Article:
## Image Processing- K. Mahar and M. Hamza, “Fractal Image Compression by A Fast Nearest Neighbor Search with an Annular Constraint,” Proceedings of 11th international conference on computer theory and applications, ICCTA’2001, Alexandria, Egypt, Aug. 2001.
Abstract: The encoding step in fractal image compression is a computationally intensive operation. A large number of sequential searches through a list of domain blocks are carried out while trying to find the best match for a range block. The design of efficient search strategies has consequently been one of the most active areas of research in fractal coding, resulting in a wide variety of solutions. In this paper a review of these techniques is presented, and then a new algorithm is introduced to reduce the search complexity. When searching for the best domain block for a given range block, an initial guess at the best domain block provides the starting point. Then by invoking triangle inequality, the distance between the current best domain block and the range block constraints the search to domain blocks within an annular area about the origin. The proposed algorithm is implemented and applied to a number of test images and shows significant speedup over similar methods. - K. Mahar and M. T. Elsonni “A Fast Fractal Image Coding Approach Employing Fuzzy Aggregation of Domain Blocks,” Proceedings of the 6th Conference of Digital Image Computing - Techniques and Applications, DICTA 2002, Melbourne, Australia, pp. 319-324, Jan 2002.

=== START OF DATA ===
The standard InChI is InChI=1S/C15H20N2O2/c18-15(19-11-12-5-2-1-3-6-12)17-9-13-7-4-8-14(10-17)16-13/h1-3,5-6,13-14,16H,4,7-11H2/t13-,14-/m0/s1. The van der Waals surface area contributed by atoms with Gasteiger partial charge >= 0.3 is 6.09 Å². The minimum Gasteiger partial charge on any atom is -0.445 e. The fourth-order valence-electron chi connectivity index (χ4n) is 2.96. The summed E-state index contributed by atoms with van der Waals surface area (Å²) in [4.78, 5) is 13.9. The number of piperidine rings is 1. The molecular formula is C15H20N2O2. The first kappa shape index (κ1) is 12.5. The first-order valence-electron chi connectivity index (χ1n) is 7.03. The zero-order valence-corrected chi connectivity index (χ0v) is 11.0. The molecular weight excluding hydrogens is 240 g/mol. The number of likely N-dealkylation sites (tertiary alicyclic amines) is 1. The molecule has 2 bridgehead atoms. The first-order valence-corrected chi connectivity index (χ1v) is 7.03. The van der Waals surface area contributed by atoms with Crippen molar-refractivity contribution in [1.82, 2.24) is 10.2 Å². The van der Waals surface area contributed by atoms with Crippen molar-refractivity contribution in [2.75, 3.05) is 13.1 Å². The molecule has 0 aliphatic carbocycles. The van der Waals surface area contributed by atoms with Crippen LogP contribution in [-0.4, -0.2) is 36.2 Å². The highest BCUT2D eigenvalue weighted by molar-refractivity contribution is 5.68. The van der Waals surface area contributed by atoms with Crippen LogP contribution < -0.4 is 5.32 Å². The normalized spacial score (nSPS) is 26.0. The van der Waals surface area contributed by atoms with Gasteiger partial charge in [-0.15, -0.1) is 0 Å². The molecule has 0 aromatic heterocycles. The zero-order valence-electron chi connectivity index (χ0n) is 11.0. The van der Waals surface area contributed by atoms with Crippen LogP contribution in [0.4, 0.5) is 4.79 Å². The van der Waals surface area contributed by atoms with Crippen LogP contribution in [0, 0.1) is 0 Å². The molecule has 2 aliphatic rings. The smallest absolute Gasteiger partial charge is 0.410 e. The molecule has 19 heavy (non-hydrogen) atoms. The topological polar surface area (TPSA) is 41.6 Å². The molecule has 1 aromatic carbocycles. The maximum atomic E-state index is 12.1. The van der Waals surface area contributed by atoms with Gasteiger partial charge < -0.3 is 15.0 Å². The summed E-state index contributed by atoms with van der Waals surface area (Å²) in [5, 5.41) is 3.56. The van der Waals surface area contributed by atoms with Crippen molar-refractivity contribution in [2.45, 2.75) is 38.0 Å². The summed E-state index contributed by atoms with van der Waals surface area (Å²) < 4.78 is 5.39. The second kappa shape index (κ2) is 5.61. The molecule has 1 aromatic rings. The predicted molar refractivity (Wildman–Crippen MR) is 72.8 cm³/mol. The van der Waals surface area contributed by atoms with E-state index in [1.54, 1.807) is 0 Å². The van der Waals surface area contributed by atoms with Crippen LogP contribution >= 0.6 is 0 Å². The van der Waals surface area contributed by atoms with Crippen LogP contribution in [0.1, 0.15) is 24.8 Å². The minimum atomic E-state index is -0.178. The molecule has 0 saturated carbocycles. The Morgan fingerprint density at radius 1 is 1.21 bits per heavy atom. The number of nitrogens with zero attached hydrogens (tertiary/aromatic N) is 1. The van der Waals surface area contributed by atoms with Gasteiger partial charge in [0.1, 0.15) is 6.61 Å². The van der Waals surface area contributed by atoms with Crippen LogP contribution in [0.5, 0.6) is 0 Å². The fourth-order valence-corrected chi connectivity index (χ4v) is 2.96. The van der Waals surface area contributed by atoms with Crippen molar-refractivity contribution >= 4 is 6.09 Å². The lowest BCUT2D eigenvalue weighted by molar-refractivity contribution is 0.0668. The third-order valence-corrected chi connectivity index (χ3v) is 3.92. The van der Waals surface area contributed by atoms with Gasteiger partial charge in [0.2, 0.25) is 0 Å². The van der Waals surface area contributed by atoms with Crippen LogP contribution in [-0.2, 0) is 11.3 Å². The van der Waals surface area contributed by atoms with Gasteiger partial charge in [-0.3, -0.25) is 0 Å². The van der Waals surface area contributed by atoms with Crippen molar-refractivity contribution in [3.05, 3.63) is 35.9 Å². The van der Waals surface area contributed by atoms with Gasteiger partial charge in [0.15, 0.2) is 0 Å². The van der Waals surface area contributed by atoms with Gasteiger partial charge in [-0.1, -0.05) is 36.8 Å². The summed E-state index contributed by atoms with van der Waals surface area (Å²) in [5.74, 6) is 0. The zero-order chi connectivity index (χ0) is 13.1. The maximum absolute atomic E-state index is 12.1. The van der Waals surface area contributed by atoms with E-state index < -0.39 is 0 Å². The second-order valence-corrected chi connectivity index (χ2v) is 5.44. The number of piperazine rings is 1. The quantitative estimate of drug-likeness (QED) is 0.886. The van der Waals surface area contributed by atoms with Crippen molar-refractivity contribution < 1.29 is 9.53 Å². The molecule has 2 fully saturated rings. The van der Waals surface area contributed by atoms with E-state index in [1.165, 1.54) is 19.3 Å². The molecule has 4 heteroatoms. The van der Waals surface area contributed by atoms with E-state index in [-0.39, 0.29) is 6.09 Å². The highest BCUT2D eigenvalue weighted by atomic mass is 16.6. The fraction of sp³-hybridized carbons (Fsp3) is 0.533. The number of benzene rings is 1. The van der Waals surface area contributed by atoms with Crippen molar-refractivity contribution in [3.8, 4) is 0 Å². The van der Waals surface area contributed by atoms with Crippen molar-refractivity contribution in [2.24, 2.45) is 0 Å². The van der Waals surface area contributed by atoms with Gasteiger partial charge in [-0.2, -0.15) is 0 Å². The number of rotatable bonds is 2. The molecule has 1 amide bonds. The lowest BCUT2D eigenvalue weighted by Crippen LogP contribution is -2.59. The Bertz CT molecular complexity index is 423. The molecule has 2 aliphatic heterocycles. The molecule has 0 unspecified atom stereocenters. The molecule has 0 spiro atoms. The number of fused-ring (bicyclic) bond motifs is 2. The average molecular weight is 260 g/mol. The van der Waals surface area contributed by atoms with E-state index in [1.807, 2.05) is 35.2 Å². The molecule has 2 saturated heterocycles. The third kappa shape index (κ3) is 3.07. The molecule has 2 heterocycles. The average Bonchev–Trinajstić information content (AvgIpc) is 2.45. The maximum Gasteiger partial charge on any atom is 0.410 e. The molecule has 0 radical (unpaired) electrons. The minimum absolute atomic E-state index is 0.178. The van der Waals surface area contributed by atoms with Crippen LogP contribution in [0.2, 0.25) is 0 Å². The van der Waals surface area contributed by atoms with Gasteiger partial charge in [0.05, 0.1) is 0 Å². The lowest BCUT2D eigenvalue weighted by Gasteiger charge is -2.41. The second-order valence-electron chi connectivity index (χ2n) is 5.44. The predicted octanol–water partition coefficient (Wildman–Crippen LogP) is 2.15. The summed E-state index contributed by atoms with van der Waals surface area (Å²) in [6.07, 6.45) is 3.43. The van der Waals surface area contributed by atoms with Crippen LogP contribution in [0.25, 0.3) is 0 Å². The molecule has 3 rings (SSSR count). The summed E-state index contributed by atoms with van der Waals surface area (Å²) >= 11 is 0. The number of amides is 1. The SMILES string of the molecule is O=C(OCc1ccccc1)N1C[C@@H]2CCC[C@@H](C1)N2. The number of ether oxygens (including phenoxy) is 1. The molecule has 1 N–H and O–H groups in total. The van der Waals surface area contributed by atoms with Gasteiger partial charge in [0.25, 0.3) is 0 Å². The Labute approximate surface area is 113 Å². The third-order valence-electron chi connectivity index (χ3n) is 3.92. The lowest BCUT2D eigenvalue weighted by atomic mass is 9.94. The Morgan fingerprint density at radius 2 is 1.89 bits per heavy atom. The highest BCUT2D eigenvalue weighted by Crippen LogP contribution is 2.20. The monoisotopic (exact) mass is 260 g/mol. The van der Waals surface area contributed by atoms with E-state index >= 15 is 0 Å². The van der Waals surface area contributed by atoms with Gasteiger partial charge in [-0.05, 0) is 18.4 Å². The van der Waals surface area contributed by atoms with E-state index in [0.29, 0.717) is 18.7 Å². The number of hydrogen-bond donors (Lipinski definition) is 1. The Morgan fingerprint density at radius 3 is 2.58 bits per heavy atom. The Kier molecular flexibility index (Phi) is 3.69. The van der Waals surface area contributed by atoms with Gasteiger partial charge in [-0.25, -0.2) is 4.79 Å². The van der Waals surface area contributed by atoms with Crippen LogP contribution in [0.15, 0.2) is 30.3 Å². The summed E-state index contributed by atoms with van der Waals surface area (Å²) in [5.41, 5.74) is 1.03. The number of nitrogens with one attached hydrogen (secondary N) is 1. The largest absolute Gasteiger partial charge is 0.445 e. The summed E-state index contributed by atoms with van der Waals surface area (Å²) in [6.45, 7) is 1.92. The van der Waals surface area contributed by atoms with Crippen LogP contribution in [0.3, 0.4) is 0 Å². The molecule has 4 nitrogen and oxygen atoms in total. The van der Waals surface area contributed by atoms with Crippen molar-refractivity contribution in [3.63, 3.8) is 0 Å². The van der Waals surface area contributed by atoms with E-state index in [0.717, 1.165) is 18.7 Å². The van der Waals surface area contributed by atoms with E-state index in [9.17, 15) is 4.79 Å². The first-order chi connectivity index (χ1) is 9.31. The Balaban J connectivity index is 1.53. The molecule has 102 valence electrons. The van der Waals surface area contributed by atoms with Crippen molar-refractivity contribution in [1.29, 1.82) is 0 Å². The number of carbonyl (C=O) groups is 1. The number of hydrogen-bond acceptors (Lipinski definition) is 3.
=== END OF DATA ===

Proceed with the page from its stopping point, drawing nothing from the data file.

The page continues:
Abstract: Fractal image compression is a class of image compression techniques that offer the advantages of high compression ratio and fast decoding. But the major obstacle of these techniques is the relatively long time needed for encoding the image due to the requirement of search for the best fitting domain block for each range block. Various methods have been suggested to overcome this problem without much loss of image quality. In this paper, such methods are reviewed and a coding scheme is suggested in which multiple domain blocks are used to approximate each range block. These domain blocks are around the range block and hence a reduction in search-overhead is achieved in the encoding process. A comparative study between our approach and other fractal coding techniques is also presented. - Samy Ayesh and Khaled Mahar,"A Robust Directional Filter Bank-Based Self Image Logo Watermarking Scheme Using Scalar Quantizer," the international arab conference on information technology, ACIT 2008, University of Sfax, Tunisia, Dec 2008.
Abstract. In this paper, a robust watermarking scheme is proposed to embed a watermark in the detailed sub-bands of a directional filter bank (DFB) decomposition of an image using a quantization process. The proposed approach uses the DFB to overcome the lack of directionality associated with discrete wavelet transform (DWT). Thus, it achieves more robustness than DWT-based methods. The algorithm starts by generating a binary logo watermark which is permuted and embedded by using the blind self image logo watermarking (SILW) algorithm. The robustness of the proposed algorithm is verified against a variety of attacks including watermark removal and synchronization removal attacks. The proposed scheme is compared with a DWT-based blind SILW. The results show that the directional frequency domain gives better robustness under similar embedding conditions than wavelet domain. - Khaled Mahar Mohamed S. Ibrahim, and Mary Zarif, " Landmines Recognition System using Thermovision Technique, " the 2009 IEEE International Conference on Image Processing, ICIP 2009, Cairo, Egypt, Nov. 2009.